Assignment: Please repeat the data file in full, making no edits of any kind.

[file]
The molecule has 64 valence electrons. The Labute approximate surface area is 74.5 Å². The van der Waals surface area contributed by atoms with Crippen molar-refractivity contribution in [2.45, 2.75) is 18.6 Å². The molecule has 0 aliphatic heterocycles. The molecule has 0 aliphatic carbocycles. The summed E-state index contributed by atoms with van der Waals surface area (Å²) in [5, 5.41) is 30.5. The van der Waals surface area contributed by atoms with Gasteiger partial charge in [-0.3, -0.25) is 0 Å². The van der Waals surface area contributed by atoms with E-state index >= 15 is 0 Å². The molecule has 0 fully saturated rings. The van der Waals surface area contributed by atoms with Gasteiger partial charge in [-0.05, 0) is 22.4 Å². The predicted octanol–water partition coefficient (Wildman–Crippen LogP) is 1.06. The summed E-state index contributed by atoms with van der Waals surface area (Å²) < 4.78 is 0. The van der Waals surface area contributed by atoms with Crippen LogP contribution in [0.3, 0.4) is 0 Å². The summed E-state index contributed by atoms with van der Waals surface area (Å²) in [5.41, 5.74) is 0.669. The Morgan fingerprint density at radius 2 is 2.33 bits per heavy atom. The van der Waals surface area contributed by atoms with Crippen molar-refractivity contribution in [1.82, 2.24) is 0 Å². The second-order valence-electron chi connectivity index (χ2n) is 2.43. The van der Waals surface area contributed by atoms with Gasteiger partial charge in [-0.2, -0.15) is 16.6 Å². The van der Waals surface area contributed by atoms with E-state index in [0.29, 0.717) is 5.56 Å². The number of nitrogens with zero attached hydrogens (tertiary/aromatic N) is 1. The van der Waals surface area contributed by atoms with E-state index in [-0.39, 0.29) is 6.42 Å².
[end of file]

The molecule has 64 valence electrons. The Labute approximate surface area is 74.5 Å². The van der Waals surface area contributed by atoms with Crippen molar-refractivity contribution in [2.45, 2.75) is 18.6 Å². The molecule has 0 aliphatic heterocycles. The molecule has 0 aliphatic carbocycles. The summed E-state index contributed by atoms with van der Waals surface area (Å²) in [5, 5.41) is 30.5. The van der Waals surface area contributed by atoms with Gasteiger partial charge in [-0.3, -0.25) is 0 Å². The van der Waals surface area contributed by atoms with E-state index >= 15 is 0 Å². The molecule has 0 fully saturated rings. The van der Waals surface area contributed by atoms with Gasteiger partial charge in [-0.05, 0) is 22.4 Å². The predicted octanol–water partition coefficient (Wildman–Crippen LogP) is 1.06. The summed E-state index contributed by atoms with van der Waals surface area (Å²) < 4.78 is 0. The van der Waals surface area contributed by atoms with Crippen LogP contribution in [0.3, 0.4) is 0 Å². The summed E-state index contributed by atoms with van der Waals surface area (Å²) in [5.41, 5.74) is 0.669. The Morgan fingerprint density at radius 2 is 2.33 bits per heavy atom. The van der Waals surface area contributed by atoms with Crippen molar-refractivity contribution in [1.82, 2.24) is 0 Å². The second-order valence-electron chi connectivity index (χ2n) is 2.43. The van der Waals surface area contributed by atoms with Gasteiger partial charge in [-0.2, -0.15) is 16.6 Å². The van der Waals surface area contributed by atoms with E-state index in [0.29, 0.717) is 5.56 Å². The number of nitrogens with zero attached hydrogens (tertiary/aromatic N) is 1. The van der Waals surface area contributed by atoms with E-state index in [-0.39, 0.29) is 6.42 Å².